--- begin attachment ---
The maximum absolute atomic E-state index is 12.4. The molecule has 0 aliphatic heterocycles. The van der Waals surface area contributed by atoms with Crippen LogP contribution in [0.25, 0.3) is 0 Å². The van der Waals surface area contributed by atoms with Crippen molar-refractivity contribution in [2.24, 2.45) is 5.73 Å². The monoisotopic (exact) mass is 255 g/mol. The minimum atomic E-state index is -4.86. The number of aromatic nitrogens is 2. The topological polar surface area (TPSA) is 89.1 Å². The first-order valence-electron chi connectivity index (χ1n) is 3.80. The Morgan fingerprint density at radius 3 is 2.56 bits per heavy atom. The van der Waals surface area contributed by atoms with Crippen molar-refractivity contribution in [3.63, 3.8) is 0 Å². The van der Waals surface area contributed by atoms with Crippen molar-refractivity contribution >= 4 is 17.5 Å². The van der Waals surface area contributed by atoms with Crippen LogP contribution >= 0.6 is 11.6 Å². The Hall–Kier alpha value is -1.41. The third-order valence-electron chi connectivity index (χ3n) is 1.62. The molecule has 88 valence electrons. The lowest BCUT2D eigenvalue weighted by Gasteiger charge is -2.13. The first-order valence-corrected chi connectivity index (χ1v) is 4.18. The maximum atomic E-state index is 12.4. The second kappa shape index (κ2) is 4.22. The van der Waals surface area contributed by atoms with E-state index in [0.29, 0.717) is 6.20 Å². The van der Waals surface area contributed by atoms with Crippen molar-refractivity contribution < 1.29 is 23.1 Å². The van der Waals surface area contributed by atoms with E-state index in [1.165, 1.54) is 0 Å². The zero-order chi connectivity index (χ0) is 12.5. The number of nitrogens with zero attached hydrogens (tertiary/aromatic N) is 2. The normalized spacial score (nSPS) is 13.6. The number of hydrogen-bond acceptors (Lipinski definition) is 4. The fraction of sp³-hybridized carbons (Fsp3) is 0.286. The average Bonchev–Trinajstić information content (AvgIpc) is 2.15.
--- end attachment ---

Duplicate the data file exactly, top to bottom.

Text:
The maximum absolute atomic E-state index is 12.4. The molecule has 0 aliphatic heterocycles. The van der Waals surface area contributed by atoms with Crippen LogP contribution in [0.25, 0.3) is 0 Å². The van der Waals surface area contributed by atoms with Crippen molar-refractivity contribution in [2.24, 2.45) is 5.73 Å². The monoisotopic (exact) mass is 255 g/mol. The minimum atomic E-state index is -4.86. The number of aromatic nitrogens is 2. The topological polar surface area (TPSA) is 89.1 Å². The first-order valence-electron chi connectivity index (χ1n) is 3.80. The Morgan fingerprint density at radius 3 is 2.56 bits per heavy atom. The van der Waals surface area contributed by atoms with Crippen molar-refractivity contribution in [3.63, 3.8) is 0 Å². The van der Waals surface area contributed by atoms with Crippen molar-refractivity contribution >= 4 is 17.5 Å². The van der Waals surface area contributed by atoms with Crippen LogP contribution >= 0.6 is 11.6 Å². The Hall–Kier alpha value is -1.41. The third-order valence-electron chi connectivity index (χ3n) is 1.62. The molecule has 88 valence electrons. The lowest BCUT2D eigenvalue weighted by Gasteiger charge is -2.13. The first-order valence-corrected chi connectivity index (χ1v) is 4.18. The maximum atomic E-state index is 12.4. The second kappa shape index (κ2) is 4.22. The van der Waals surface area contributed by atoms with E-state index in [0.29, 0.717) is 6.20 Å². The van der Waals surface area contributed by atoms with Crippen molar-refractivity contribution < 1.29 is 23.1 Å². The van der Waals surface area contributed by atoms with E-state index in [1.165, 1.54) is 0 Å². The zero-order chi connectivity index (χ0) is 12.5. The number of nitrogens with zero attached hydrogens (tertiary/aromatic N) is 2. The normalized spacial score (nSPS) is 13.6. The number of hydrogen-bond acceptors (Lipinski definition) is 4. The fraction of sp³-hybridized carbons (Fsp3) is 0.286. The average Bonchev–Trinajstić information content (AvgIpc) is 2.15.